with Jill McLeod
Braidwood Community Radio (2BRW 94.5 FM) is now enjoying its twelfth year of operation. To understand the significance of community radio in the life of Australians generally, and in a small country town such as Braidwood, it is important to have a few facts and figures under our belts.
The Community Broadcasting Association of Australia (CBAA), the peak body, has 270 member stations, while a further group of smaller organisations service approximately 100 stations. There are over 20,000 volunteer broadcasters and support staff and a national listening audience of 5.2 million each week.
Adrian Basso, the President of the CBAA, made the following comment in August 2014 in the association’s magazine.
“When I wrote…last…it was just after the budget was released where we discovered community broadcasting was spared having its funding program ‘abolished’, as recommended by the Commission of Audit.”
He continued, “While our federal funding never has any guarantees…it was encouraging that the government chose to continue its many years of support. This is a credit… to the services we provide for 29% of Australians who tune in every week.”
Community television stations were not so fortunate and will only be licensed till the end of 2015.
As recently as 3 September community radio’s national current affairs program The Wire spoke with Malcolm Turnbull, Minister for Communications, who stated that the Australian Government was supportive of community radio being part of a future digital radio framework.
Australian music shines on community airwaves
In turn, community radio throws its support behind Australian music, which it champions through CBAA’s Australian Music Radio Airplay Project (AMRAP). Since September 2009, 39 percent of music aired on community radio is Australian, a 5 percent rise in the last five years, and 2,000 hours of Australian music is aired everyday nationwide.
AMRAP’s distribution arm serves 4,200 Australian musicians and 2,427 broadcasters from 287 community stations order music, amounting to 245,251 tracks, to include in their programming.
But let’s go back to Braidwood Community Radio (also known as the Barbed Wireless).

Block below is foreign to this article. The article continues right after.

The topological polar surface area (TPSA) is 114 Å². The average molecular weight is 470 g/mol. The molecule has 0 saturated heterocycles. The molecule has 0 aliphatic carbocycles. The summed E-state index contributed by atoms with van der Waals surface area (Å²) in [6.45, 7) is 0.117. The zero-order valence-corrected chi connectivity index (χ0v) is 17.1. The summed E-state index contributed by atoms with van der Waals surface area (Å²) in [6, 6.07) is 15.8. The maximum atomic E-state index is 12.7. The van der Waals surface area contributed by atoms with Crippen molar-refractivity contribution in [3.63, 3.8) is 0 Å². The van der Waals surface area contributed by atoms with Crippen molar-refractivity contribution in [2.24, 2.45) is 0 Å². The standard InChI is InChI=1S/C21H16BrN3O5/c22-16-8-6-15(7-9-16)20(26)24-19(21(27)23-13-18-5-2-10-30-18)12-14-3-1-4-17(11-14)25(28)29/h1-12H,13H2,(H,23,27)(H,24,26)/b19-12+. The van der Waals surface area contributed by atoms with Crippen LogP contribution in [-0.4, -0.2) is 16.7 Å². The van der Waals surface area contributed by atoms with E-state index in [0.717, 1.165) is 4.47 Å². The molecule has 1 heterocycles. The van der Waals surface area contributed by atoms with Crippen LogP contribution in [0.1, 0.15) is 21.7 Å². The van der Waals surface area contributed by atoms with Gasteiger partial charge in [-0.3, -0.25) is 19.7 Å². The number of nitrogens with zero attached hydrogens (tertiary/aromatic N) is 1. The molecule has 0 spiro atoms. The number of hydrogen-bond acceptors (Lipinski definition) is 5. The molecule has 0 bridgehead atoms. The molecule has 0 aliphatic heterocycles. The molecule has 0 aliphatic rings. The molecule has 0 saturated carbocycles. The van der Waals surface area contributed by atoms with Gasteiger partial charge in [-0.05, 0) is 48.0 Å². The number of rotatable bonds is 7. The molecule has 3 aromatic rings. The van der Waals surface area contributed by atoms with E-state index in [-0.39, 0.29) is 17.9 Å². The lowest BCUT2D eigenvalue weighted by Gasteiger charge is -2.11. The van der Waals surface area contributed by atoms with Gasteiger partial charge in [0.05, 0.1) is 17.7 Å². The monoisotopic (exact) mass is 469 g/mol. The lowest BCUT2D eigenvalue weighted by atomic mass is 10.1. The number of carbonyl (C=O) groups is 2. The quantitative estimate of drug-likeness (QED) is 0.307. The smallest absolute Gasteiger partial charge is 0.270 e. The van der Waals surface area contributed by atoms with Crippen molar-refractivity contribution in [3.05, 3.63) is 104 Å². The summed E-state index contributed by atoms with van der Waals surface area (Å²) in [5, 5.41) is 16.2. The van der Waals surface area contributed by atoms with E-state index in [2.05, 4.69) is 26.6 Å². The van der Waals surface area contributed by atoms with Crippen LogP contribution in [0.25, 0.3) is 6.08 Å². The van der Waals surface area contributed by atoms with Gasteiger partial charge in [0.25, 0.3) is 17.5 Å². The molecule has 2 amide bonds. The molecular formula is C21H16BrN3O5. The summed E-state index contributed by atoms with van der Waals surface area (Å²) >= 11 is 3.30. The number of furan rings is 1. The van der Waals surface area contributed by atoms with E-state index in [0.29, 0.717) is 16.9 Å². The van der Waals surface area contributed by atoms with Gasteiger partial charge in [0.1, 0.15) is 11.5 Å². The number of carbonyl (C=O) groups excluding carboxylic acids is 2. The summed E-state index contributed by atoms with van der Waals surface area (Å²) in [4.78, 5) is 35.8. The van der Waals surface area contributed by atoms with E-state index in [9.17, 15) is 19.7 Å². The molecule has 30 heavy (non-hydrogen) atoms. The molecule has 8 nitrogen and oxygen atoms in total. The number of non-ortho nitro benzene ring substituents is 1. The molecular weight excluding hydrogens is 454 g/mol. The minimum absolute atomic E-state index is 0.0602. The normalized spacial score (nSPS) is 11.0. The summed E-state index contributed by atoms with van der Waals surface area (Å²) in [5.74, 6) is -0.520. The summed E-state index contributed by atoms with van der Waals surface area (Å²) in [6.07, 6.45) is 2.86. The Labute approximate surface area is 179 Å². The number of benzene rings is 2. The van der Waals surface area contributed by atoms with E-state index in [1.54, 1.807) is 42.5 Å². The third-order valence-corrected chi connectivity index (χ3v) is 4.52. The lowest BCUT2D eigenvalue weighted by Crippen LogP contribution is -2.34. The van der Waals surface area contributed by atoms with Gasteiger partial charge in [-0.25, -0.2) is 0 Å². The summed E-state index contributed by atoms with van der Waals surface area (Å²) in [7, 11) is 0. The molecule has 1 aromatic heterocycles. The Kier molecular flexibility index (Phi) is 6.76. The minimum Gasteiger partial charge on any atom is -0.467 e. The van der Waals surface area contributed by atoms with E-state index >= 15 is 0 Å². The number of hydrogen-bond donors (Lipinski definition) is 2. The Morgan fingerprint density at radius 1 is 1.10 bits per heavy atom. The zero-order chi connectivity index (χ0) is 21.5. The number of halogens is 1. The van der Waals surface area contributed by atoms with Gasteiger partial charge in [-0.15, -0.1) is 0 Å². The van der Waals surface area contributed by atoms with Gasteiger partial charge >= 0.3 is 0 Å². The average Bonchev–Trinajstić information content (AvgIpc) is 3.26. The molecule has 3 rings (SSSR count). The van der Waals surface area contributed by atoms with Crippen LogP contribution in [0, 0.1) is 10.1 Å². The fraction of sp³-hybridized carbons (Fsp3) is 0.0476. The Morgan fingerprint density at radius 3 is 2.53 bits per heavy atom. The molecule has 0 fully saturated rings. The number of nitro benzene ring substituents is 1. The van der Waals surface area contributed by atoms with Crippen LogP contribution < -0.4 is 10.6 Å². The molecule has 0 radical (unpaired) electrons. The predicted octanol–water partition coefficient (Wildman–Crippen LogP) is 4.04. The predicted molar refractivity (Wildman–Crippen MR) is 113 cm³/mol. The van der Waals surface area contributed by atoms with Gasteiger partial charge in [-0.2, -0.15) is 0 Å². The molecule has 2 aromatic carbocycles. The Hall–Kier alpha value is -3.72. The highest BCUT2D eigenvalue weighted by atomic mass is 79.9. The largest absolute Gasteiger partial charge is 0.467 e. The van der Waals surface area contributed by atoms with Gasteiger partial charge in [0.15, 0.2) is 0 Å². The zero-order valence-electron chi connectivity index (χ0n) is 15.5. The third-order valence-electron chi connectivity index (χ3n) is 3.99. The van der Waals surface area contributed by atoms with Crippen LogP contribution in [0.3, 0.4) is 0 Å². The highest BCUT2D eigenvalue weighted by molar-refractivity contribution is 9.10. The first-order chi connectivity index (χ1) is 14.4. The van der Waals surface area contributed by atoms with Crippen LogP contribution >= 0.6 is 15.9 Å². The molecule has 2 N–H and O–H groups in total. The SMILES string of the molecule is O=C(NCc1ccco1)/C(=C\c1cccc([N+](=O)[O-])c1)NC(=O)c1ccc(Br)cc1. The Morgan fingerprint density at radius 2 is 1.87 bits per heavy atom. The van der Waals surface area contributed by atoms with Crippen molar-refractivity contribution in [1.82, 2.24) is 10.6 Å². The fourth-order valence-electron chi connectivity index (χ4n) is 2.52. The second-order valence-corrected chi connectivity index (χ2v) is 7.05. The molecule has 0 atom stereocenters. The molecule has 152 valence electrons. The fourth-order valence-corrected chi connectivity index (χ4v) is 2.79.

The station now reaches Captains Flat, Bungendore, Wakefield Park near Goulburn, down Clyde Mountain to Nelligen and, on occasions, Batemans Bay.
The inspiration and planning, handled with courage and conviction by Rob Davidson who continues as the volunteer Station Manager, started in 2001. 2BRW is a NFP incorporated association that adheres to the Community Radio Code of Practice.
The station began broadcasting in 20032 on Australia Day on a Test Broadcast License. The transmitter was located on the roof of the studio and the broadcast radius was 10 kilometres. On 1 May 2003, a Temporary Broadcast License was granted and on 25 January 2004, the transmitter was relocated to Mt. Gillamatong and transmission began on frequency 94.5 FM.
On 22 November 2004, a Permanent Broadcasting License was granted by the Australian Broadcasting Authority.
The broadcast radius now extends to over 50 kilometres. The station reaches Captains Flat, Bungendore, Wakefield Park near Goulburn, down Clyde Mountain to Nelligen and, on occasions, Batemans Bay.
Closer to home it can be enjoyed in the Gundillion, Nerriga, Mongarlowe and Majors Creek areas and there have been some reports of reception in Araluen.
The station’s modus operandi: finances come from individual and business memberships, donations, business sponsorship, and grants made available for equipment purchases.
Program content is varied but mostly music-based. The youngest presenter is 13 and the oldest is in her early 70s. The station arranges interviews either by phone or in studio and nationally recognised personalities, performing artists and pollies join presenters on a regular basis.
The station proudly boasts that two 2BRW volunteers have won Braidwood Australia Day Awards – Station Manager Rob Davidson in 2004 and technician Paul Brody in 2008. A long-time presenter received a Monaro medal in 2014 for service to community radio.
So tune in, arrange an interview, or have fun presenting on Braidwood Community Radio.
[The editor of the Bulletin also enjoyed a recent on-air chat with presenter (and our columnist) Jill McLeod, who contributes her time with twice weekly shows. Stay tuned for all the good music and interviews. We’ll be back with a book launch later in the year!]